Tuesday, February 8, 2011

Green Roof Plant Selection. Beauty and the Beast - Are Natives Safe for the Bees?

Using native plants on green and living roofs and across landscapes is currently in vogue for many reasons.

Coral Homeysuckle,  Lonicera sempervires Great Native Plant for Green Roofs

Native plant species typically grow more reliably in a given area than most imported landscape plants.  Additionally, native plant species should be able to survive, once established, without any additional irrigation, fertilization or pesticide usage, so contributing less of a negative impact on the immediate environment.

On the positive side, native plant species can strongly support those insects, pollinators, birds and mammals passing through or endemic to the area.  Research has shown native plant species offer more forage and nutritional value than modern plant hybrids or exotic landscape plants.  So there are many good reasons to use native plant species.

What about negative aspects of native plants?  Are there any?

Yes, possibly.  However the negative aspects are minor in nature, but worth mentioning.  First of all while many native plant species are rather common looking, others have stunning and beautiful flowers.  This has led to the over-harvesting of many native plants from public lands, creating the need to add some native plants, such as wild-azalea here in Florida to the endangered and commercially exploited plant list.

Always purchase native plant species from a reputable and licensed nursery to help preserve native plants in their habitat.

Carolina jessamine or yellow jessamine, Gelsemium sempervirens, is a another showy native plant here in Florida that makes an excellent green roof addition.  Carolina jessamine is presently blooming, making it one of the first native species to flower in the spring.  It is also the South Carolina state flower.

Gelsemium sempervirens, Carolina Jessamine - Green Roof Native

Gelsemium sempervirens, Carolina Jessamine - Green Roof Native
However, when researching Carolina jessamine, there are many warnings about the plant's toxicity.  The plant does contain powerful alkaloids similar to strychnine.  The Cornell University plant website for instance says all parts of the plant are poisonous, depressing central nervous system function and potentially causing death.

Moreover, other institutions and research site, such as Wikipedia, state that the nectar is not only toxic to humans but to bees also, causing brood death.

The reference to brood death and toxicity to humans greatly concerned me for two reasons;
  • We plant to adopt bees this year and set up a colony on our green roof, and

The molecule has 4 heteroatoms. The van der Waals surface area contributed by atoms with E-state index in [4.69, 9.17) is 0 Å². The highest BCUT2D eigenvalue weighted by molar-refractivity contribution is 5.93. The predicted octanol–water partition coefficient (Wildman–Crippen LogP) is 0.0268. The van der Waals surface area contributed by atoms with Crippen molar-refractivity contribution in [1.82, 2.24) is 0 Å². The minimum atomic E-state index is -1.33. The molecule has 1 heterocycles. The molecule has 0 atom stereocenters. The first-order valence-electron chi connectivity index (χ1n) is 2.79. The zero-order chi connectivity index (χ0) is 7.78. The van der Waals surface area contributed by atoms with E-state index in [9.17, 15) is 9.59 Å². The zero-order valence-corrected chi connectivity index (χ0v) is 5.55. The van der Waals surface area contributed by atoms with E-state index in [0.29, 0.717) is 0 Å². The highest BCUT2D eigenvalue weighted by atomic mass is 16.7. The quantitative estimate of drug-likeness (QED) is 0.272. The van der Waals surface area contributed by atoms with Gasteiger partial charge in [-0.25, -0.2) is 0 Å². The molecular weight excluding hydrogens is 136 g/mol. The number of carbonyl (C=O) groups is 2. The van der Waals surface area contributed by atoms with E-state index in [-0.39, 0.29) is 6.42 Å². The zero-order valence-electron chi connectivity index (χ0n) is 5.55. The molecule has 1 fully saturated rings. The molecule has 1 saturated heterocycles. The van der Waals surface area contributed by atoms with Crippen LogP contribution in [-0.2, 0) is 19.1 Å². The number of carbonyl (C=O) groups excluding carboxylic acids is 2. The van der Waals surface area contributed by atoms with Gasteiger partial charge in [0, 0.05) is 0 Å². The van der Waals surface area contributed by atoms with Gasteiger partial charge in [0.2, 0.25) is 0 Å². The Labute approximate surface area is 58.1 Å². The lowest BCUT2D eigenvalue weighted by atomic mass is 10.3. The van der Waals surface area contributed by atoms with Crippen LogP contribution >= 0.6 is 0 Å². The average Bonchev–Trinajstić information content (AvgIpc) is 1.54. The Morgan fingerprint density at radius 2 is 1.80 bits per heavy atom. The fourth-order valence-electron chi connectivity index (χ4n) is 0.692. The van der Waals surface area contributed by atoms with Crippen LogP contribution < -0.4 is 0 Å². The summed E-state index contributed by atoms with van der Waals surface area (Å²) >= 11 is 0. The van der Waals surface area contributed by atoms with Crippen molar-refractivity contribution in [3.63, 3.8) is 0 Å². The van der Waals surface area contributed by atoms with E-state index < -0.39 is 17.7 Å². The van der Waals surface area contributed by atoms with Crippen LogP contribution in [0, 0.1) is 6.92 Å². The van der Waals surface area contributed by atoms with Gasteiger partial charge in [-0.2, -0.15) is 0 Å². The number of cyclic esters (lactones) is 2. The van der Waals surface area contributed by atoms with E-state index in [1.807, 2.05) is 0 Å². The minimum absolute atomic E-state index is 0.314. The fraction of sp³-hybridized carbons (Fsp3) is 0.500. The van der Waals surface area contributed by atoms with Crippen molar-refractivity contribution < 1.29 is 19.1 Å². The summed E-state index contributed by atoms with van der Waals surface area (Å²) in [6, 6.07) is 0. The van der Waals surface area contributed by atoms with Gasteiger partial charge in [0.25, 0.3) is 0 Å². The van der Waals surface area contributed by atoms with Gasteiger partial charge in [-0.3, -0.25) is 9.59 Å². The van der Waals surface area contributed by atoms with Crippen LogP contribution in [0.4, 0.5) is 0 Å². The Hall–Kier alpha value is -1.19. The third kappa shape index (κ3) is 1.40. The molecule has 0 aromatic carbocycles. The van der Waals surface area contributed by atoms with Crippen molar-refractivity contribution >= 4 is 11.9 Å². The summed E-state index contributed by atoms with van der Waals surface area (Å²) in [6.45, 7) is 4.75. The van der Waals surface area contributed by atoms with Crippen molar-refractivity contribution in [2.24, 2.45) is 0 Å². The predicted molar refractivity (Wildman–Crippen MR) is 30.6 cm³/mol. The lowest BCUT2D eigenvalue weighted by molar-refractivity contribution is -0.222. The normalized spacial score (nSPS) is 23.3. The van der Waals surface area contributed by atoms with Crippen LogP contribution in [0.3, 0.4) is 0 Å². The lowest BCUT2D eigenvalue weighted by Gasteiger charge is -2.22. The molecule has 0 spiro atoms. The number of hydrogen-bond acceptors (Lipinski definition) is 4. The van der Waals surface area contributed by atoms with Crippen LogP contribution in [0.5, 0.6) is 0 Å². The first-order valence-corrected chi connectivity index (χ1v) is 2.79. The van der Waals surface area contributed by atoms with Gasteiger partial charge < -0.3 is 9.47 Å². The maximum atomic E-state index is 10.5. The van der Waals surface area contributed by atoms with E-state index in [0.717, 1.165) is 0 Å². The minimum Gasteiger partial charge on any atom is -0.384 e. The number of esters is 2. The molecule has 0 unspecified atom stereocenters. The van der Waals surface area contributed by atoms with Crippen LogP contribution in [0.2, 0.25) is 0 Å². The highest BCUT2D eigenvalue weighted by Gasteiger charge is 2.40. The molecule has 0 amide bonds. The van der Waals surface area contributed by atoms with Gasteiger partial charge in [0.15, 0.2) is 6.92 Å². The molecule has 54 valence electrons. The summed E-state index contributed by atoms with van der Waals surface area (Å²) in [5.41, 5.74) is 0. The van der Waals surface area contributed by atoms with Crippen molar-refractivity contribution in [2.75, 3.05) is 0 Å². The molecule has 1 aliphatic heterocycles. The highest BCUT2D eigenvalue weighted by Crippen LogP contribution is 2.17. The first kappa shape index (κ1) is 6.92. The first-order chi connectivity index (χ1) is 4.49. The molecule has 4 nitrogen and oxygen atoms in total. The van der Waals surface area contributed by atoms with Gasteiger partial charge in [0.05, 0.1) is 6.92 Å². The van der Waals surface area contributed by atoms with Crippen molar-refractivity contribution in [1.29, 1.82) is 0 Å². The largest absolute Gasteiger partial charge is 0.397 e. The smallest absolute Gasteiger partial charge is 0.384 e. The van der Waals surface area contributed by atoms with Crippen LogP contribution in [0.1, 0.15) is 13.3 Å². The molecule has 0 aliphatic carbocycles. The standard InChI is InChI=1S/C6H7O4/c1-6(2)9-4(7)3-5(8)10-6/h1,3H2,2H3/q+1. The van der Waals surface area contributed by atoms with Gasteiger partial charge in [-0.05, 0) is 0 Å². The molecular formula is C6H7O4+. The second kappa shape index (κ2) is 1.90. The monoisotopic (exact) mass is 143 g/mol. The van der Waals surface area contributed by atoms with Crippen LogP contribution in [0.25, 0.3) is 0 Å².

• I don't want anyone getting sick from a plant on our greenroof.
And what if the honey were toxic?  Several websites warned of honey from made from Carolina jessamine nectar.  At first, I was determined to dig up the beautiful vine and destroy it.

Then I realized the Wikipedia reference for toxicity to bees was lacking a citation and soon came across another more technical publication in Oecologia that actually pointed out the alkaloids in Carolina jessamine have been used by bees to kill the exotic gut protozoan Crithidia bombi that had been harming bee populations.

So apparently there is research pointing to the fact that Carolina jessamine is nature's medicinal kit for bees, providing a free source of anti-microbial benefits to the bees.

Lets take a step back now.  Bumblebees and others are native to this area.  The honey bees mostly commonly referred to today are considered native to Africa, having then spread to Europe before being imported to the Americas. 

Carolina jessamine, a native species, provides medicine to sick bees, a species that has been imported to food and other uses.  Other literature continues to support the relative safety of having Carolina jessamine around bees by recommending additional variety of other flowering plants complimentary with the jessamine. 

Moderation is always key to success.  Possibly, if the only nectar bees fed on was Carolina jessamine, the honey might be toxic.  There actually have been reported cases of toxic honey made from azaleas, rhododendrons and oleander.  However, integrating a common native into a flowering landscape may provide the bee with natural defenses to its own physical issues and provide beauty and that wonderful spring smell of blooming jessamine.

Beauty and the Beast?  I think not.  For if Carolina jessamine were a deadly killer to both humans and bees then, with its numerous populations across the southeastern US there would be many dead bees and sick humans lying around during spring blooming season.

Respect?  Yes.  Common sense dictates against the use of monocultures.  Provide more than a monoculture of Carolina jessamine. Provide a host of flowering native species and food plants on green roofs and in landscapes.

Native plants are not only to be enjoyed they are also to be respected.   Integrating native species into your green roofs will provide benefit to wildlife and support biodiversity, even to the non-native honeybee.

Nature's own medicine chest.

As always, email your comments and thoughts.

Happy Green Roofing!


1 comment:

Alba Trees said...

Really useful info - thanks from the UK!
We've been trying to get UK greeroof suppliers to plant wildflowers on their roofs, but with little success so far. Any ideas on how the flowers are planted - can you put the plant plugs into the turf on the nursery and then roll the turf up for transportation to site?